root@raspberrypi:~#

The partition table will have been modified but the kernel will not be able to take that into account as some partitions are mounted.

However, if in-use partitions were only enlarged, you should be able to force the kernel to take the new layout with:


root@raspberrypi:~# partx /dev/mmcblk0
NR START END SECTORS SIZE NAME UUID
1 8192 131071 122880 60M e6a544c8-01
2 131072 8451072 8320001 4G e6a544c8-02

If the command works the next step is to expand the filesystem. In my case I needed to reboot before the kernel picked up the new partition size, despite running partx to fill up this new space.


root@raspberrypi:~# init 6

Following the restart, execute `resize2fs` and run an on-line expansion of the filesystem, and finally verify it again with ‘df -h’


root@raspberrypi:~# resize2fs /dev/mmcblk0p2
resize2fs 1.42.12 (29-Aug-2014)
Filesystem at /dev/mmcblk0p2 is mounted on /; on-line resizing required
old_desc_blocks = 1, new_desc_blocks = 1
The filesystem on /dev/mmcblk0p2 is now 1040000 (4k) blocks long.

root@raspberrypi:~# df -h
Filesystem Size Used Avail Use% Mounted on
/dev/root 3.9G 1.4G 2.4G 36% /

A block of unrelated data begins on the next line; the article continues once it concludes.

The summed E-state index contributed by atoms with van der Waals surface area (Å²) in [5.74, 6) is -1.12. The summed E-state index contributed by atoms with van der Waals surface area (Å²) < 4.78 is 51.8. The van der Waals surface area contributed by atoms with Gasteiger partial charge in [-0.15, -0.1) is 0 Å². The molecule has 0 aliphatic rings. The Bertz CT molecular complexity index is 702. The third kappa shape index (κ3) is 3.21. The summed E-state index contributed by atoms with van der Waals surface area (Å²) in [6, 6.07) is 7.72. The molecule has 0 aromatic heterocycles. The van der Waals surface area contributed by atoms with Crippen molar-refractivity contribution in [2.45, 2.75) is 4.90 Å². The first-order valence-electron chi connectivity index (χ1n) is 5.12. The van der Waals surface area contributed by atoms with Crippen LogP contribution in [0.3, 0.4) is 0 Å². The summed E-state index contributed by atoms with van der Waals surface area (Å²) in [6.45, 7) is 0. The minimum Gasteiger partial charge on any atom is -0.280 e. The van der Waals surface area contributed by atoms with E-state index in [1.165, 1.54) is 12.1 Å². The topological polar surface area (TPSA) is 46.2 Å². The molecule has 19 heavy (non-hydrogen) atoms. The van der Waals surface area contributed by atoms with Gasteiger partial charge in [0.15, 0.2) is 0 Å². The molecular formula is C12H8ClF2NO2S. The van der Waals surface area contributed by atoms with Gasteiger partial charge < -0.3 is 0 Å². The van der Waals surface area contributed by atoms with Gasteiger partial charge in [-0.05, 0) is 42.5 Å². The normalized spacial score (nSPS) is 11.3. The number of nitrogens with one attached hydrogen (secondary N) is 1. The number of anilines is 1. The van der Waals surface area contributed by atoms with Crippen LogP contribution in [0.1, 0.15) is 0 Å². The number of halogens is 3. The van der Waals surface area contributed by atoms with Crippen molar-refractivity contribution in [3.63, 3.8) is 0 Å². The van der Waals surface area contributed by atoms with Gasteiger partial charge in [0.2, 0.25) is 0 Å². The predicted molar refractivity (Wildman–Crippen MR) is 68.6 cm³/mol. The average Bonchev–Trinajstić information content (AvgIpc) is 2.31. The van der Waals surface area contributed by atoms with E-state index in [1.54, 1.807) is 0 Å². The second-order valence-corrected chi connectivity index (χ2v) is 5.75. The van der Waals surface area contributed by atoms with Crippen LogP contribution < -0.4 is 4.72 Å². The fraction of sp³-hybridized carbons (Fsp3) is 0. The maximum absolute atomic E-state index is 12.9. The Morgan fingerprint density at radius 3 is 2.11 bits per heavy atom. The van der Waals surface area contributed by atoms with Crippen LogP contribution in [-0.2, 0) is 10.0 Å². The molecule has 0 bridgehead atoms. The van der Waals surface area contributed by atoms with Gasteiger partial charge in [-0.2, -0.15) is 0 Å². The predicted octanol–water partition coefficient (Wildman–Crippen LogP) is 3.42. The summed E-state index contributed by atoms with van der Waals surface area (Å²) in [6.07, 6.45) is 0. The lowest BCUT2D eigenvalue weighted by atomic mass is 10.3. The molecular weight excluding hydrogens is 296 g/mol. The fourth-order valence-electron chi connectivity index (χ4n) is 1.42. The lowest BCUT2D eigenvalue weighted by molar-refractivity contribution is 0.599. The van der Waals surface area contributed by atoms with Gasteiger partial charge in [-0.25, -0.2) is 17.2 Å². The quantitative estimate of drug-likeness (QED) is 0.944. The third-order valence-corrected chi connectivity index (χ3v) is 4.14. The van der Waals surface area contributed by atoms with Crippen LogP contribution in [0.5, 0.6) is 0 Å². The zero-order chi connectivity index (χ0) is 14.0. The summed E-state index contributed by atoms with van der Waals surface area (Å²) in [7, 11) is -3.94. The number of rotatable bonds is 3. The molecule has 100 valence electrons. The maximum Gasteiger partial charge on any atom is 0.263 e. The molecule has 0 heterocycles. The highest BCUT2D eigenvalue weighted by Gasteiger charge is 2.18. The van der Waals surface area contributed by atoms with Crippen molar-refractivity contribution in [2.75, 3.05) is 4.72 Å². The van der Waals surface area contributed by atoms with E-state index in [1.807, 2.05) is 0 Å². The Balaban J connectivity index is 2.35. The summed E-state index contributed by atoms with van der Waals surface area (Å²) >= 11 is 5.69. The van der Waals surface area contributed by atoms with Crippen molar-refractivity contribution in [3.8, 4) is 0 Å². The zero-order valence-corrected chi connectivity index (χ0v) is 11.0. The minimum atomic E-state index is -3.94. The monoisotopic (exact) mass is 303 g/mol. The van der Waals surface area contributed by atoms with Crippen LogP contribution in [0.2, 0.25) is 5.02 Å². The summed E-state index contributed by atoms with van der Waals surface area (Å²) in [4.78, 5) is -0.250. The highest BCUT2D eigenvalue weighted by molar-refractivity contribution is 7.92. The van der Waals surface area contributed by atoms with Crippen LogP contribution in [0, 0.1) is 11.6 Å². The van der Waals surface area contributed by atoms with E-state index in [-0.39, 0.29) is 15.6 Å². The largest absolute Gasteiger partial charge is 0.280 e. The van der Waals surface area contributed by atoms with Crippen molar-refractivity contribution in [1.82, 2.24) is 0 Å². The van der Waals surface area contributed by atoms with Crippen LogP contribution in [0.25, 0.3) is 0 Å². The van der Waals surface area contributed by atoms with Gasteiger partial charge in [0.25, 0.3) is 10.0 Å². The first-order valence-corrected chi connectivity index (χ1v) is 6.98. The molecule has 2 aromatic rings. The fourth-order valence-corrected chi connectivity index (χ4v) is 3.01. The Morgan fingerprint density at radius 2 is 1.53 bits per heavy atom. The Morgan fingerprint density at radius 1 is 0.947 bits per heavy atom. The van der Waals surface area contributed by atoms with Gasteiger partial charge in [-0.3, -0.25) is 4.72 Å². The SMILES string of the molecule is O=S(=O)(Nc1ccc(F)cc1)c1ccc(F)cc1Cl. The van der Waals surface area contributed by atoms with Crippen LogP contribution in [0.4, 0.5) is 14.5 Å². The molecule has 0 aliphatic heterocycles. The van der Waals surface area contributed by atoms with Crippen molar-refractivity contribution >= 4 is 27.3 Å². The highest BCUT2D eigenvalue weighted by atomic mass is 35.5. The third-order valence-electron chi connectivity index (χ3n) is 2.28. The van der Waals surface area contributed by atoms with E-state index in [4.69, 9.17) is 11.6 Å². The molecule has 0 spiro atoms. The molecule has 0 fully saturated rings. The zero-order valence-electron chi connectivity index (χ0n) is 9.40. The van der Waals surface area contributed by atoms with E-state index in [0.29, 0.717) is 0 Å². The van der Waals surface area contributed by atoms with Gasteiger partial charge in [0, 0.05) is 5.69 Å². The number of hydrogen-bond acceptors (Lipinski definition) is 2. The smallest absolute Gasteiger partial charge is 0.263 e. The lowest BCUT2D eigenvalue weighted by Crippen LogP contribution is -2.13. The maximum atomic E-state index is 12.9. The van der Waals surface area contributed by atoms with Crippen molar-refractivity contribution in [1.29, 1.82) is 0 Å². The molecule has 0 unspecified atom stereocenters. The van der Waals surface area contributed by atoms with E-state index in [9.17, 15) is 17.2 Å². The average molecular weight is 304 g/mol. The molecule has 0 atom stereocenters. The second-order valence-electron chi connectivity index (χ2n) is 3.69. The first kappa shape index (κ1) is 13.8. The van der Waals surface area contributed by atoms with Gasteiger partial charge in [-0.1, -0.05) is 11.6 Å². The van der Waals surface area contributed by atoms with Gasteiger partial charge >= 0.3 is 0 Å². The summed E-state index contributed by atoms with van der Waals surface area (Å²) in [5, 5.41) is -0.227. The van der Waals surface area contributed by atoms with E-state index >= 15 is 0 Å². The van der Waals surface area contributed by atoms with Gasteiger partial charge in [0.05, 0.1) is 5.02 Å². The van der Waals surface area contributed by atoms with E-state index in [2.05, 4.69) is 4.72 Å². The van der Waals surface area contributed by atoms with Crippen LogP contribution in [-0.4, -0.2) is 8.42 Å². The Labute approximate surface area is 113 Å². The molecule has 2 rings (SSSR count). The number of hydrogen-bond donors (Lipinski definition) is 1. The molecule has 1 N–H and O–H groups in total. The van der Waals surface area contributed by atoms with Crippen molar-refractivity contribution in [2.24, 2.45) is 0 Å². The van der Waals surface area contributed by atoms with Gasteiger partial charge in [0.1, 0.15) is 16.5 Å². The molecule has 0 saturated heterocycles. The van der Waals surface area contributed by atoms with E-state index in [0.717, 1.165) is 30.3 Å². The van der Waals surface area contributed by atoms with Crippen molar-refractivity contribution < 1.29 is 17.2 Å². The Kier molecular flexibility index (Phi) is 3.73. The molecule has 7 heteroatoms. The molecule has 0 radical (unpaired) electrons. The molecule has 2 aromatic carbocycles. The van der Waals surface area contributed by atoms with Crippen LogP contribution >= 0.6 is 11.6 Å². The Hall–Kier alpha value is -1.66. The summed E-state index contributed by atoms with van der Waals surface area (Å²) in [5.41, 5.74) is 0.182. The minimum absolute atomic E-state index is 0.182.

devtmpfs 459M 0 459M 0% /dev
tmpfs 463M 0 463M 0% /dev/shm
tmpfs 463M 6.2M 457M 2% /run
tmpfs 5.0M 4.0K 5.0M 1% /run/lock
tmpfs 463M 0 463M 0% /sys/fs/cgroup
/dev/mmcblk0p1 60M 20M 41M 34% /boot

The next step is to add a 3rd partition which will then be mounted to `/var/log`

Creating a dedicated filesystem for logging / database

I ended up creating 3 primary partitions, the largest of which will be mounted to `/var/log`.


fdisk /dev/mmcblk0

Command (m for help): n
Partition type
p primary (2 primary, 0 extended, 2 free)
e extended (container for logical partitions)
Select (default p): p
Partition number (3,4, default 3): 3
First sector (2048-30318591, default 2048): 8451073
Last sector, +sectors or +size{K,M,G,T,P} (8451073-30318591, default 30318591): 30318591

Created a new partition 3 of type 'Linux' and of size 10.4 GiB.

Command (m for help): w
The partition table has been altered.
Calling ioctl() to re-read partition table.
Re-reading the partition table failed.: Device or resource busy

The kernel still uses the old table. The new table will be used at the next reboot or after you run partprobe(8) or kpartx(8).

root@raspberrypi:~# partprobe

Checked to make sure the device was crated by checking the `/dev` directory:


root@raspberrypi:~# ls -l /dev/mmcblk0*
brw-rw---- 1 root disk 179, 0 May 15 15:11 /dev/mmcblk0
brw-rw---- 1 root disk 179, 1 May 15 15:11 /dev/mmcblk0p1
brw-rw---- 1 root disk 179, 2 May 15 15:11 /dev/mmcblk0p2
brw-rw---- 1 root disk 179, 3 May 15 15:11 /dev/mmcblk0p3

Next, put a filesystem on this new partition. Using df to determine the type of filesystem currently in use; I recommend that you stick with it for this most basic of operations:


root@raspberrypi:~# df -T

Filesystem Type 1K-blocks Used Available Use% Mounted on
/dev/root ext4 4063680 1392604 2512268 36% /